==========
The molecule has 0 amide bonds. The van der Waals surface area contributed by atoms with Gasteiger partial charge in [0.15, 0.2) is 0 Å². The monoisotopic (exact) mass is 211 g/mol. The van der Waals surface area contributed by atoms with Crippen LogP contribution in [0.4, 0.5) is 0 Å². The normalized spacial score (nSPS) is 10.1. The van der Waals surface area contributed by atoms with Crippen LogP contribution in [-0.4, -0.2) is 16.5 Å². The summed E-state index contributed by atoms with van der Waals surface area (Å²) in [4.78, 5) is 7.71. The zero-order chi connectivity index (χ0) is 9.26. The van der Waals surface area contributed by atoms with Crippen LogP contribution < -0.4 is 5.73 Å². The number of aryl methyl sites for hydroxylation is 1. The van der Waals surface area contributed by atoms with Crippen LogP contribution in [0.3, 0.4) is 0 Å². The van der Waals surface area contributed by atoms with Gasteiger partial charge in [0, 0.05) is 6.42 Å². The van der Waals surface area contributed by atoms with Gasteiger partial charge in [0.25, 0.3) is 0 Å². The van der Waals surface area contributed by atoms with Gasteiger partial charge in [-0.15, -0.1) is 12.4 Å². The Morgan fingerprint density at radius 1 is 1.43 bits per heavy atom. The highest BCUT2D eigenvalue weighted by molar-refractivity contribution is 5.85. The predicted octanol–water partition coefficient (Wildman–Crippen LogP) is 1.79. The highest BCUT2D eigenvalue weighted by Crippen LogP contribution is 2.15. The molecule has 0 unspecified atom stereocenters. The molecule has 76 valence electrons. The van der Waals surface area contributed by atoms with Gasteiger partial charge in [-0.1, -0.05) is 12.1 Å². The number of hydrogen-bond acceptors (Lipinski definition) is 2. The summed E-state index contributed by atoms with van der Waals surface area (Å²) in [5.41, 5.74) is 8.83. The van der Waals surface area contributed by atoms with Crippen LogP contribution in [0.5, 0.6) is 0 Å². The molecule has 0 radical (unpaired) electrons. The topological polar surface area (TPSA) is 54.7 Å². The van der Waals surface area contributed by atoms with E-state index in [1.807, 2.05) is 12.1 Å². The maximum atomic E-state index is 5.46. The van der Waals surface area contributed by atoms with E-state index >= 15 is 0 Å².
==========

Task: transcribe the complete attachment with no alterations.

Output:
The molecule has 0 amide bonds. The van der Waals surface area contributed by atoms with Gasteiger partial charge in [0.15, 0.2) is 0 Å². The monoisotopic (exact) mass is 211 g/mol. The van der Waals surface area contributed by atoms with Crippen LogP contribution in [0.4, 0.5) is 0 Å². The normalized spacial score (nSPS) is 10.1. The van der Waals surface area contributed by atoms with Crippen LogP contribution in [-0.4, -0.2) is 16.5 Å². The summed E-state index contributed by atoms with van der Waals surface area (Å²) in [4.78, 5) is 7.71. The zero-order chi connectivity index (χ0) is 9.26. The van der Waals surface area contributed by atoms with Crippen LogP contribution < -0.4 is 5.73 Å². The number of aryl methyl sites for hydroxylation is 1. The van der Waals surface area contributed by atoms with Crippen LogP contribution in [0.3, 0.4) is 0 Å². The van der Waals surface area contributed by atoms with Gasteiger partial charge in [0, 0.05) is 6.42 Å². The van der Waals surface area contributed by atoms with Gasteiger partial charge in [0.25, 0.3) is 0 Å². The van der Waals surface area contributed by atoms with Gasteiger partial charge in [-0.15, -0.1) is 12.4 Å². The Morgan fingerprint density at radius 1 is 1.43 bits per heavy atom. The highest BCUT2D eigenvalue weighted by molar-refractivity contribution is 5.85. The predicted octanol–water partition coefficient (Wildman–Crippen LogP) is 1.79. The highest BCUT2D eigenvalue weighted by Crippen LogP contribution is 2.15. The molecule has 0 unspecified atom stereocenters. The molecule has 76 valence electrons. The van der Waals surface area contributed by atoms with Gasteiger partial charge in [-0.1, -0.05) is 12.1 Å². The number of hydrogen-bond acceptors (Lipinski definition) is 2. The summed E-state index contributed by atoms with van der Waals surface area (Å²) in [5.41, 5.74) is 8.83. The van der Waals surface area contributed by atoms with Crippen LogP contribution in [0.5, 0.6) is 0 Å². The molecule has 0 radical (unpaired) electrons. The topological polar surface area (TPSA) is 54.7 Å². The van der Waals surface area contributed by atoms with E-state index in [1.807, 2.05) is 12.1 Å². The maximum atomic E-state index is 5.46. The van der Waals surface area contributed by atoms with E-state index >= 15 is 0 Å².